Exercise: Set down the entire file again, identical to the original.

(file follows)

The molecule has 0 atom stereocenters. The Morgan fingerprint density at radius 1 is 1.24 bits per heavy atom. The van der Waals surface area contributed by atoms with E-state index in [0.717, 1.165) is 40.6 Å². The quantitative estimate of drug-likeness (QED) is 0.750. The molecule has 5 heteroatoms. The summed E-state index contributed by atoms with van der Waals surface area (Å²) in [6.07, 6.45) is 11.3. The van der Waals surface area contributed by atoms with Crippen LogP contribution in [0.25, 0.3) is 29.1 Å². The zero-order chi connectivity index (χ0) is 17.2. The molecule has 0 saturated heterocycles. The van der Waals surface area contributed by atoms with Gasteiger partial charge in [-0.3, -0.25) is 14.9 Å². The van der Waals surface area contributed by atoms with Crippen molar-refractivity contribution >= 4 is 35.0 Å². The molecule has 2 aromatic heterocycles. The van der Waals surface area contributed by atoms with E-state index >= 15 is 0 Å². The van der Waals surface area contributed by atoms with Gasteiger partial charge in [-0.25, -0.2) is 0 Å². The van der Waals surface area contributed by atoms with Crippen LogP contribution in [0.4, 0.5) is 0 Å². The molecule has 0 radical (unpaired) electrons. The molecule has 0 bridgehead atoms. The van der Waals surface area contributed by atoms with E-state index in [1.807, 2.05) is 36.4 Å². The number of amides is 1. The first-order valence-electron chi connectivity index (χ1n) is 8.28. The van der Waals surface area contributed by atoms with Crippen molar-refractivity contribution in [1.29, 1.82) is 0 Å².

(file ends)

The molecule has 0 atom stereocenters. The Morgan fingerprint density at radius 1 is 1.24 bits per heavy atom. The van der Waals surface area contributed by atoms with E-state index in [0.717, 1.165) is 40.6 Å². The quantitative estimate of drug-likeness (QED) is 0.750. The molecule has 5 heteroatoms. The summed E-state index contributed by atoms with van der Waals surface area (Å²) in [6.07, 6.45) is 11.3. The van der Waals surface area contributed by atoms with Crippen LogP contribution in [0.25, 0.3) is 29.1 Å². The zero-order chi connectivity index (χ0) is 17.2. The molecule has 0 saturated heterocycles. The van der Waals surface area contributed by atoms with Gasteiger partial charge in [-0.3, -0.25) is 14.9 Å². The van der Waals surface area contributed by atoms with Crippen molar-refractivity contribution >= 4 is 35.0 Å². The molecule has 2 aromatic heterocycles. The van der Waals surface area contributed by atoms with E-state index >= 15 is 0 Å². The van der Waals surface area contributed by atoms with Gasteiger partial charge in [-0.25, -0.2) is 0 Å². The van der Waals surface area contributed by atoms with Crippen LogP contribution in [0.4, 0.5) is 0 Å². The molecule has 0 radical (unpaired) electrons. The molecule has 0 bridgehead atoms. The van der Waals surface area contributed by atoms with E-state index in [1.807, 2.05) is 36.4 Å². The number of amides is 1. The first-order valence-electron chi connectivity index (χ1n) is 8.28. The van der Waals surface area contributed by atoms with Crippen molar-refractivity contribution in [1.29, 1.82) is 0 Å².